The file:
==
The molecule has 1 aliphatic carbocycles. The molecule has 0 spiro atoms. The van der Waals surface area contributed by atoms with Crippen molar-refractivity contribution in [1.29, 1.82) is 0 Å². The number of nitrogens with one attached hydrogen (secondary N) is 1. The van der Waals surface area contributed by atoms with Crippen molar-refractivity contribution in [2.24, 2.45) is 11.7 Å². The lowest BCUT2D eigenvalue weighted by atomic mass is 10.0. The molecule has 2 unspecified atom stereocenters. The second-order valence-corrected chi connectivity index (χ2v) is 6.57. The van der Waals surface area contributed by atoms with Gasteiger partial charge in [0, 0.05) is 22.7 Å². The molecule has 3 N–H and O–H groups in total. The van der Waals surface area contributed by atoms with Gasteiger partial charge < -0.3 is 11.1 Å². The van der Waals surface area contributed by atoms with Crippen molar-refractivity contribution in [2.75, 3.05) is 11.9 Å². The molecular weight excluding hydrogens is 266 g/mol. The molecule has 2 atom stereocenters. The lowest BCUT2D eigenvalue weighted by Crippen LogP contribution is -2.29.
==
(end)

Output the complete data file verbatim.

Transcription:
The molecule has 1 aliphatic carbocycles. The molecule has 0 spiro atoms. The van der Waals surface area contributed by atoms with Crippen molar-refractivity contribution in [1.29, 1.82) is 0 Å². The number of nitrogens with one attached hydrogen (secondary N) is 1. The van der Waals surface area contributed by atoms with Crippen molar-refractivity contribution in [2.24, 2.45) is 11.7 Å². The lowest BCUT2D eigenvalue weighted by atomic mass is 10.0. The molecule has 2 unspecified atom stereocenters. The second-order valence-corrected chi connectivity index (χ2v) is 6.57. The van der Waals surface area contributed by atoms with Gasteiger partial charge in [0, 0.05) is 22.7 Å². The molecule has 3 N–H and O–H groups in total. The van der Waals surface area contributed by atoms with Gasteiger partial charge < -0.3 is 11.1 Å². The van der Waals surface area contributed by atoms with Crippen molar-refractivity contribution in [2.75, 3.05) is 11.9 Å². The molecular weight excluding hydrogens is 266 g/mol. The molecule has 2 atom stereocenters. The lowest BCUT2D eigenvalue weighted by Crippen LogP contribution is -2.29.